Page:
Ronald Reagan is leaning strongly toward keeping Bill Brock as chairman of the Republican National Committee and is seriously considering shifting his campaign headquarters from Los Angeles to Washington to ensure close coordination with the Republican Party machinery, informed sources here and in California said yesterday.

The informal word of Reagan's plans, if he is the GOP nominee, came as Brock prepared today to announce a lineup of Republican convention speakers that will put former president Gerald R. Ford in the spotlight on opening night, Monday, July 14, in Detroit.

Brock said in an interview that Ford will launch the convention and that the official "keynote address" will be shifted to Tuesday night, July 15, with the name of the speaker to be made public today.

The former president's speech is expected to be both a plea for Republican unity behind Reagan, the man who challenged him for the nomination in 1976, and a castigation of the record of President Carter, who took the White House from Ford in that election.

The apparently firm decision by Reagan to keep Brock in the party chairmanship and the serious consideration being given to a shift of his own headquarters to Washington are part of the general-election planning that is taking an increasing share of the time of the candidate and his high command.

Campaign Chariman William J. Casey and political strategist Richard B. Wirthlin have spent the past few days working on a general-election campaign plan that is to be completed by early June.

The shift of focus reflects the confidence in the Reagan camp that he may wrap up the votes for the Republican nomination even before the June 3 "grand-slam" final day of the primary season, when California, Ohio, New Jersey and five other states pick delegates.

After winning three of four primaries Tuesday, Reagan has at least 807 of the 998 delegates needed for nomination, compared with 177 for George Bush and 133 that are scattered or uncommitted. Bush has said he plans to stay in the fight through the last round of primaries, but the Reagan camp's internal calculations suggest he can wrap up the remaining delegates in the May primaries and caucuses.

The reported decision on keeping Brock in the party charimanship he has held for the past three years has both symbolic and practical significance for the Reagan campaign.

Symbolically, it is the first of several tests -- including the tone of the Republican platform and the choice of a running mate -- that will subject Reagan to cross-pressures from his original conservative cadre and from the broader cross-section of Republican constituents.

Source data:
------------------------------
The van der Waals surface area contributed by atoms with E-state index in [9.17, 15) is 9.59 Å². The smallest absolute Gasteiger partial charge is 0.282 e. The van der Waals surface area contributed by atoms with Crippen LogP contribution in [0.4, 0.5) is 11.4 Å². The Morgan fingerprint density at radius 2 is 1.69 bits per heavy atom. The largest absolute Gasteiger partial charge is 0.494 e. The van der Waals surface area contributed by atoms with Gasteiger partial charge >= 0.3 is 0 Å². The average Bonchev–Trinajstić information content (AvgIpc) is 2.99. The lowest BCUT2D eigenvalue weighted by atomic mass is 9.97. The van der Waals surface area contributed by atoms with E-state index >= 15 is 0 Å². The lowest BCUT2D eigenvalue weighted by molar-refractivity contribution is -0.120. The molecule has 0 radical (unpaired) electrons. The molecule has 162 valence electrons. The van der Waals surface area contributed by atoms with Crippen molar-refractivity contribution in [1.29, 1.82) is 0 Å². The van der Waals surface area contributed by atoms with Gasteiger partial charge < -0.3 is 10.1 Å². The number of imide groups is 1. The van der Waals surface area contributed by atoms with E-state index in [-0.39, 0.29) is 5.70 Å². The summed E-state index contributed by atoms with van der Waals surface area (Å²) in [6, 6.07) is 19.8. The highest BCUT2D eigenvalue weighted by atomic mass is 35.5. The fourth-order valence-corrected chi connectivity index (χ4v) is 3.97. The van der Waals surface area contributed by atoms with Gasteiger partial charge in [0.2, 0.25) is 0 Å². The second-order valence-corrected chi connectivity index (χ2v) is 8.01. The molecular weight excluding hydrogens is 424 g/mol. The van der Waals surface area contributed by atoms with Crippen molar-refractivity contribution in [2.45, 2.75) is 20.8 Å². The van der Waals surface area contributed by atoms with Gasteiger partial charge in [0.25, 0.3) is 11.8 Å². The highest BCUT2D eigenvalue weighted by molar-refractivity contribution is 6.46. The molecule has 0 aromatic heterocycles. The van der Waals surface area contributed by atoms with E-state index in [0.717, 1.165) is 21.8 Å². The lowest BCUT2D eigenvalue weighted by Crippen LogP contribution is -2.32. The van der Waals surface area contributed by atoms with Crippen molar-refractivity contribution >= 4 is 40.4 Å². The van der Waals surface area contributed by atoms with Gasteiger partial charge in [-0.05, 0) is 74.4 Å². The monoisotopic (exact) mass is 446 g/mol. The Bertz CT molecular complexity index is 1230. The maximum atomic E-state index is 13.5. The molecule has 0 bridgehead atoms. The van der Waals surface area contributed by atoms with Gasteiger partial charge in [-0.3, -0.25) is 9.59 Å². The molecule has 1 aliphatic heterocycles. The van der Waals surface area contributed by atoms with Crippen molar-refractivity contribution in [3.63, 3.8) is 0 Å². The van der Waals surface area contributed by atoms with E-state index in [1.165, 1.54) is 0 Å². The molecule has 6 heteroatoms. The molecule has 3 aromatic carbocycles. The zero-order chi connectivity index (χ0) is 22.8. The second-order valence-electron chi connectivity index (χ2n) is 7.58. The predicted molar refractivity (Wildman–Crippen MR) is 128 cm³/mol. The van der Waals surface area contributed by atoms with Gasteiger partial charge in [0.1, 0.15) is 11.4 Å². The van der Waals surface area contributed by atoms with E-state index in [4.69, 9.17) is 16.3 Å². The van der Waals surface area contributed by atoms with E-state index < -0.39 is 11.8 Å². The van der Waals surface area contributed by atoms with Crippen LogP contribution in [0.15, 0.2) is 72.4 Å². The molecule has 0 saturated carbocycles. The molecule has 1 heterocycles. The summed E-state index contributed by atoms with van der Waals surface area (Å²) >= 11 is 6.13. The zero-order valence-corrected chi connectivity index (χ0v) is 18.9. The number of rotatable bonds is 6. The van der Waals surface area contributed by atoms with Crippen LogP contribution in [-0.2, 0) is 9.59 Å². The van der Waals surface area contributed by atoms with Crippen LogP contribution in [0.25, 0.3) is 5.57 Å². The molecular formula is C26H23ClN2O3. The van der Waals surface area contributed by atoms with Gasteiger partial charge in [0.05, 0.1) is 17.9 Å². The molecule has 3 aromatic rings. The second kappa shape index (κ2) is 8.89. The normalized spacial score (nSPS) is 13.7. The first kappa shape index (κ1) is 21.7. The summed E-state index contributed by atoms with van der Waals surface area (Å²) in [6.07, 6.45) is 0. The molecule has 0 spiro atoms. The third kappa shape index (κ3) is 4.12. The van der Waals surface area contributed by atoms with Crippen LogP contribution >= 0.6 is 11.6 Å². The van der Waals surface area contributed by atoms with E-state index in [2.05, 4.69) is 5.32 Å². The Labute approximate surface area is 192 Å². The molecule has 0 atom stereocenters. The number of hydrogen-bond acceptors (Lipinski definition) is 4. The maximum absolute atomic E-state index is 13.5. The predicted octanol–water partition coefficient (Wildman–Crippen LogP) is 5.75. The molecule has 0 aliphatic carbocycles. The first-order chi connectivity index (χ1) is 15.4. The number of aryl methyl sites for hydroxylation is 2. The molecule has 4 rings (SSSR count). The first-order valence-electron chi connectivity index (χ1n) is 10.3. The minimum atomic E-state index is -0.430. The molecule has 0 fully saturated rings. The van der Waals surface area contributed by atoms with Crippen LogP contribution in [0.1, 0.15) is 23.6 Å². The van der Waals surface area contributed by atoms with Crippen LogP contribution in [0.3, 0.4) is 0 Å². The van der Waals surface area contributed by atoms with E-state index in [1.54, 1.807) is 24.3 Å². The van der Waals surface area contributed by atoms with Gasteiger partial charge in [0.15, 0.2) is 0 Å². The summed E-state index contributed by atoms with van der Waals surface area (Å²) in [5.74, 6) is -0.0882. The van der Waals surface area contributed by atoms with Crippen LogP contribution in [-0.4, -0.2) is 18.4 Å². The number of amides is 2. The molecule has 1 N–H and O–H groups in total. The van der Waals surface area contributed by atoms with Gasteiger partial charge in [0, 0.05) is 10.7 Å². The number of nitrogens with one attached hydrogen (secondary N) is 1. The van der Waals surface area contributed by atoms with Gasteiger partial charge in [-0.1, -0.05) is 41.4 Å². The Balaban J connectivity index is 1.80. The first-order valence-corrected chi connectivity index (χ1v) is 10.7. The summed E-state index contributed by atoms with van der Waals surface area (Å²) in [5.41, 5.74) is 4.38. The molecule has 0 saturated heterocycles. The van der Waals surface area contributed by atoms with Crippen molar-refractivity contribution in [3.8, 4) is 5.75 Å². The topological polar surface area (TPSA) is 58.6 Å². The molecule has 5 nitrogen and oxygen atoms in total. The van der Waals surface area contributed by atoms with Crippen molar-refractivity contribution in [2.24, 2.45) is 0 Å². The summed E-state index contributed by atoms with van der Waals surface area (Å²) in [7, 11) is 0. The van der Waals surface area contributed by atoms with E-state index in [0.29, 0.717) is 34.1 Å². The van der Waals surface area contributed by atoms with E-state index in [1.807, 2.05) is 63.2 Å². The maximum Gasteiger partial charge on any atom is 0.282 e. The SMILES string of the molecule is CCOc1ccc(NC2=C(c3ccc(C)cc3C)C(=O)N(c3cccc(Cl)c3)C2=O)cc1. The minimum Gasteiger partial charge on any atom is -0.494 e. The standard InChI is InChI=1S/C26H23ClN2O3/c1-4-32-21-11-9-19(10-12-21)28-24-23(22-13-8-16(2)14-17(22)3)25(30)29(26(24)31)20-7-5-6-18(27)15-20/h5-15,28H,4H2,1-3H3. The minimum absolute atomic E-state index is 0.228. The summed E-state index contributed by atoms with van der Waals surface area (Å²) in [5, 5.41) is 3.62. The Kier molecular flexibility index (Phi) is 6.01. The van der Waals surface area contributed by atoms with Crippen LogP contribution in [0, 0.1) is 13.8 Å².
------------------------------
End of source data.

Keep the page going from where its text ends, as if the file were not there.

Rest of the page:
Conservative activists have been hoping that Reagan would replace Brock with a chairman from his own political camp. Brock, who was defeated for reelection to the Senate in Tennessee in 1976, won the chairmanship on the third ballot in January 1977, over Richard Richards of Utah, who had Reagan's backing.

Later in 1977, Brock clashed with Reagan and Sen. Paul D. Laxalt (R-Nev.), a key Reagan backer, when Brock refused to allocate $50,000 of party funds, which Reagan had helped raise, for a speaking tour Laxalt and Rep. Philip M. Crane (R-Ill.) were organizing against the ratification of the Panama Canal treaties.

Laxalt said at the time that the incident "reaffirms my feeling that if we are going to be effective as conservatives, it will have to be outside the RNC. It's obvious they're not sympathetic to our goals."

But Brock, while remaining neutral in the GOP nomination contest, has developed a good working relationship with Casey and, in the end, pragmatism and practicality have apparently triumphed over the pressure to install a chairman more politically and philosophically attuned to Reagan.

Sources here and in California said Casey had concluded after meetings with Brock and his staff that the RNC was well-organized for the coming campaign.

They said that, in management terms, it was felt that it would be hard to get better performance in the short period of the campaign from what has grown into a $24-million, 320-employe organization than Brock and his top assistants are likely to provide.

Similarly practical considerations -- such as the avoidance of the three hour time difference between Washington and Los Angeles -- are pushing toward a move of the Reagan headquarters to the capital, but that decision reportedly will not be made final until the entire campaign plan is reviewed early in June.